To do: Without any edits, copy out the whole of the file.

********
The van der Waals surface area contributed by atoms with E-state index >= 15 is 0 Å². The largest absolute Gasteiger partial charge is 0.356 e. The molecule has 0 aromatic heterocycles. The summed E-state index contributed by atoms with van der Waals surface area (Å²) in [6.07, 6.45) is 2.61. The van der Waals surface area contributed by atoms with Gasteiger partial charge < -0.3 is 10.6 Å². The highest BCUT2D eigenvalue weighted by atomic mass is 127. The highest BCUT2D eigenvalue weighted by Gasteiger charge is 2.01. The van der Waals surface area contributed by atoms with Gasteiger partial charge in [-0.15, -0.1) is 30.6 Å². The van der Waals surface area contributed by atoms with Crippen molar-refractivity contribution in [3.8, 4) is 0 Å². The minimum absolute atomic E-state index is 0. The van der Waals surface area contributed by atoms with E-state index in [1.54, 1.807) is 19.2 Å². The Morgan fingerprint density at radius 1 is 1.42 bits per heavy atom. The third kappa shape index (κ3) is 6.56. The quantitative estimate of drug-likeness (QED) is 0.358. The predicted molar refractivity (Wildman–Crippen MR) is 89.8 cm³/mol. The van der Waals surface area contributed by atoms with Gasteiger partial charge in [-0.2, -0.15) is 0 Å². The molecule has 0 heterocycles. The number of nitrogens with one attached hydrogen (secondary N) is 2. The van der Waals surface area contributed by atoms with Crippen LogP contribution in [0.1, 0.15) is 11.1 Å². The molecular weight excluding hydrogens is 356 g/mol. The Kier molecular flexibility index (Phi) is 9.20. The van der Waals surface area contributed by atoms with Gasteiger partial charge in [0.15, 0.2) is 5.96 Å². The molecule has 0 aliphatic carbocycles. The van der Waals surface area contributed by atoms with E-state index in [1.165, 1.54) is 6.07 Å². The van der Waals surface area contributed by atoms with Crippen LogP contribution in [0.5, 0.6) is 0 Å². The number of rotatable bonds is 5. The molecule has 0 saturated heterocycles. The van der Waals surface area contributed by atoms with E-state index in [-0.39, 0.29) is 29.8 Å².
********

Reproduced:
The van der Waals surface area contributed by atoms with E-state index >= 15 is 0 Å². The largest absolute Gasteiger partial charge is 0.356 e. The molecule has 0 aromatic heterocycles. The summed E-state index contributed by atoms with van der Waals surface area (Å²) in [6.07, 6.45) is 2.61. The van der Waals surface area contributed by atoms with Gasteiger partial charge < -0.3 is 10.6 Å². The highest BCUT2D eigenvalue weighted by atomic mass is 127. The highest BCUT2D eigenvalue weighted by Gasteiger charge is 2.01. The van der Waals surface area contributed by atoms with Gasteiger partial charge in [-0.15, -0.1) is 30.6 Å². The van der Waals surface area contributed by atoms with Crippen molar-refractivity contribution in [3.8, 4) is 0 Å². The minimum absolute atomic E-state index is 0. The van der Waals surface area contributed by atoms with E-state index in [1.54, 1.807) is 19.2 Å². The Morgan fingerprint density at radius 1 is 1.42 bits per heavy atom. The third kappa shape index (κ3) is 6.56. The quantitative estimate of drug-likeness (QED) is 0.358. The predicted molar refractivity (Wildman–Crippen MR) is 89.8 cm³/mol. The van der Waals surface area contributed by atoms with Gasteiger partial charge in [-0.2, -0.15) is 0 Å². The molecule has 0 heterocycles. The number of nitrogens with one attached hydrogen (secondary N) is 2. The van der Waals surface area contributed by atoms with Crippen LogP contribution in [0.1, 0.15) is 11.1 Å². The molecular weight excluding hydrogens is 356 g/mol. The Kier molecular flexibility index (Phi) is 9.20. The van der Waals surface area contributed by atoms with Gasteiger partial charge in [0.15, 0.2) is 5.96 Å². The molecule has 0 aliphatic carbocycles. The van der Waals surface area contributed by atoms with E-state index in [1.165, 1.54) is 6.07 Å². The van der Waals surface area contributed by atoms with Crippen LogP contribution in [0.5, 0.6) is 0 Å². The number of rotatable bonds is 5. The molecule has 0 saturated heterocycles. The van der Waals surface area contributed by atoms with E-state index in [-0.39, 0.29) is 29.8 Å².